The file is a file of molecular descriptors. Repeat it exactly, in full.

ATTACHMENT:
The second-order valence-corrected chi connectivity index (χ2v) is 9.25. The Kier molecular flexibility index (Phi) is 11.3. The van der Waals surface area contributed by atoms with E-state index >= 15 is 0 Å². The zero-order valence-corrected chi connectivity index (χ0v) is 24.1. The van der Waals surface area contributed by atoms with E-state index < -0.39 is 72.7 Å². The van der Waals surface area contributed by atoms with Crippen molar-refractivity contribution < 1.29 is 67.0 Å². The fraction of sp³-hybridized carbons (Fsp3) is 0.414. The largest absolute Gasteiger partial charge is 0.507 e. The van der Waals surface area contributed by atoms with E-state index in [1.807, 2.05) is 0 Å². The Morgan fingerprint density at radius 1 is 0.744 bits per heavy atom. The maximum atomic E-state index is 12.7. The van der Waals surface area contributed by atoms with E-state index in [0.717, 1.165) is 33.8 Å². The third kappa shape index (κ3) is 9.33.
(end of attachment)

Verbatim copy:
The second-order valence-corrected chi connectivity index (χ2v) is 9.25. The Kier molecular flexibility index (Phi) is 11.3. The van der Waals surface area contributed by atoms with E-state index >= 15 is 0 Å². The zero-order valence-corrected chi connectivity index (χ0v) is 24.1. The van der Waals surface area contributed by atoms with E-state index < -0.39 is 72.7 Å². The van der Waals surface area contributed by atoms with Crippen molar-refractivity contribution < 1.29 is 67.0 Å². The fraction of sp³-hybridized carbons (Fsp3) is 0.414. The largest absolute Gasteiger partial charge is 0.507 e. The van der Waals surface area contributed by atoms with E-state index in [1.807, 2.05) is 0 Å². The Morgan fingerprint density at radius 1 is 0.744 bits per heavy atom. The maximum atomic E-state index is 12.7. The van der Waals surface area contributed by atoms with E-state index in [0.717, 1.165) is 33.8 Å². The third kappa shape index (κ3) is 9.33.